MS News That Caught My Eye Last Week: MMJ Chewing Gum, Hair Loss, Botox for Bladder Problems, MS Progression Prediction

MS News That Caught My Eye Last Week: MMJ Chewing Gum, Hair Loss, Botox for Bladder Problems, MS Progression Prediction

Hair Loss Seen in RRMS Patients Using Aubagio Often Temporary and Mild, Study Says

I read a lot of questions on multiple sclerosis (MS) social media groups from people who are worried about hair loss caused by their disease-modifying therapy (DMT). Aubagio (teriflunomide) is one DMT with a known hair loss side effect. (Fortunately, I didn’t notice any loss when I was treated with Aubgio). This real-world study, paid for by the company that markets Aubagio, should be reassuring to those Aubagio patients whose hair is thinning.

Interested in MS research? Check out our forums and join the conversation!

Hair thinning in relapsing-remitting multiple sclerosis (RRMS) patients using Aubagio is usually mild and temporary and does not require stopping treatment, a small real-world study reports.

The research, “Real-World Observational Evaluation of Hair Thinning in Patients with Multiple Sclerosis Receiving Teriflunomide: Is It an Issue in Clinical Practice?,” was published in the journal Neurology and Therapy.


Low-dose Botox Treatment Improves Urinary Symptoms in MS Patients, Study Finds

I hope that this Phase 3 trial moves into an approval for this treatment because I’d certainly love to have something that would improve my bladder problems. This treatment, a monthly injection of low-dose Botox, seems to be a patient-friendly way to ease such issues without some of the complications the higher dose presents.

Results from a Phase 3 clinical trial show that urinary symptoms can be reduced significantly after treatment with low-dose Botox (100 units) in patients with MS.

That finding was reported in the study “Low-dose onabotulinumtoxinA improves urinary symptoms in noncatheterizing patients with MS,” published in the journal Neurology


MedChew RX Shows Stability and Potential for Effectiveness in Early Tests, Company Reports

Many people with MS have reported that some medical marijuana products can help with MS spasticity and muscle cramping. A company is testing MMJ in chewing gum form. It’s working on beginning a clinical trial in Holland soon.

AXIM Biotechnologies announced that tests on its cannabinoid-based chewing gum — MedChew Rx — showed both product stability and effective release of medicinal molecules, with a high percentage of its pharmaceutical ingredients available.

These test results may be of importance, as the company is planning to bring MedChewRx into clinical trials as a treatment for pain and spasticity in MS patients.


Number, Location, Size of Lesions on MRI Can Predict Progression to MS, Study Shows

It’s becoming more evident, research shows, that early treatment is a key to slowing MS progression. But, as known by many of us whose diagnosis took a long time, pinning a specific MS diagnosis can be tough. This study suggests that counting, locating, and measuring lesions on an MRI scan can do a lot to help confirm a diagnosis.

The number, location, and size of lesions can help predict the risk of progression from clinically isolated syndrome (CIS) to MS within one year, a new study shows.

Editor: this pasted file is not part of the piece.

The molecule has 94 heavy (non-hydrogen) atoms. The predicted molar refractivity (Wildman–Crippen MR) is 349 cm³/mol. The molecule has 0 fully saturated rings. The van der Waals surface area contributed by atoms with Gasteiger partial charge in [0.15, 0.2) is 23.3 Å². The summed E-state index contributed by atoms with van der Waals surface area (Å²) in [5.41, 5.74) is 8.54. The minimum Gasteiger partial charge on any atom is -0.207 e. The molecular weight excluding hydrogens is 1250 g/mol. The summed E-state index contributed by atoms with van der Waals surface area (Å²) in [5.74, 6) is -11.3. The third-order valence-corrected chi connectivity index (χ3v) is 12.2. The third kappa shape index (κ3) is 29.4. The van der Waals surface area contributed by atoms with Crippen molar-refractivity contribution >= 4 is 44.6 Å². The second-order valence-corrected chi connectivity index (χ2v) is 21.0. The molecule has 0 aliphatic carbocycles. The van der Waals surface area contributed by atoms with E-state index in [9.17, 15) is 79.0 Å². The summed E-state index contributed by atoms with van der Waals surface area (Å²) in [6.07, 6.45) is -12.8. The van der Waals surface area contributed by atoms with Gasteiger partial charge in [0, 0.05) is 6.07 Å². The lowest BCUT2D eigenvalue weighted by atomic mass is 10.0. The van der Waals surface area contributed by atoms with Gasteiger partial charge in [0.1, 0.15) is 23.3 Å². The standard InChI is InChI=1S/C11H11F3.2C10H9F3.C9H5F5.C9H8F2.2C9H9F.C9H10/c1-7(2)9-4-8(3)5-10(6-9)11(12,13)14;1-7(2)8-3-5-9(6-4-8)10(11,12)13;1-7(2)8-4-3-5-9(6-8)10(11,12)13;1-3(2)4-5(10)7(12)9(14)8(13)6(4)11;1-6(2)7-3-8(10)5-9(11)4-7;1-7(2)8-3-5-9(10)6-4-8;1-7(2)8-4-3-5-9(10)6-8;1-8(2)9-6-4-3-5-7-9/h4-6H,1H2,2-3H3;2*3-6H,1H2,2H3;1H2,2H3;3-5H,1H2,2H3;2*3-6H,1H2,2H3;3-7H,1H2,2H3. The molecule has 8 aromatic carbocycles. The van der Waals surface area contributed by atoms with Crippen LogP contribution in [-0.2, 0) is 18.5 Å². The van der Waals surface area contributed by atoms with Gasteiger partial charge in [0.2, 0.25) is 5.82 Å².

The study, “MRI in predicting conversion to multiple sclerosis within 1 year,” was published in the journal Brain and Behavior.


Note: Multiple Sclerosis News Today is strictly a news and information website about the disease. It does not provide medical advice, diagnosis, or treatment. This content is not intended to be a substitute for professional medical advice, diagnosis, or treatment. Always seek the advice of your physician or other qualified health provider with any questions you may have regarding a medical condition. Never disregard professional medical advice or delay in seeking it because of something you have read on this website. The opinions expressed in this column are not those of Multiple Sclerosis News Today, or its parent company, BioNews Services, and are intended to spark discussion about issues pertaining to multiple sclerosis.


    • Itasara says:

      I was taking a hair skin and nail suppliment. Then I saw an article or more that biotin
      Is not effective. I take a lot of suppliments including collagen so I stopped the other. They were a bit expensive considering all the money I already spend on suppliments.

  1. Alan Davies says:

    I was diagnosed with PPMS in Dec 2013, but now haven’t had a MRI scan for about three years. How often should I expect to have a scan?

    • Ed Tobias says:

      It’s difficult to say, Alan, since everyone with MS is different. I’ve had an MRI once a year for many years, but it’s really a question for you to ask your neurologist.


  2. itasara says:

    My neurologist said since I was doing so well the Copaxone was working so he saw no reason to have an MRI after initial ones in 2005 and 7. This year he said I should probably get one done so after 11 yrs I did in April. It looked similar-all inactive- but suggested I see a specialist. I’ve decided to continue with the specialist
    and she has me scheduled for another MRI in November. I think in individual cases MRIs needed be done frequently but waiting so long isn’t a good idea bc it is difficult then to know when any changes occurred. True though that MRI and symptoms don’t necessarily agree.

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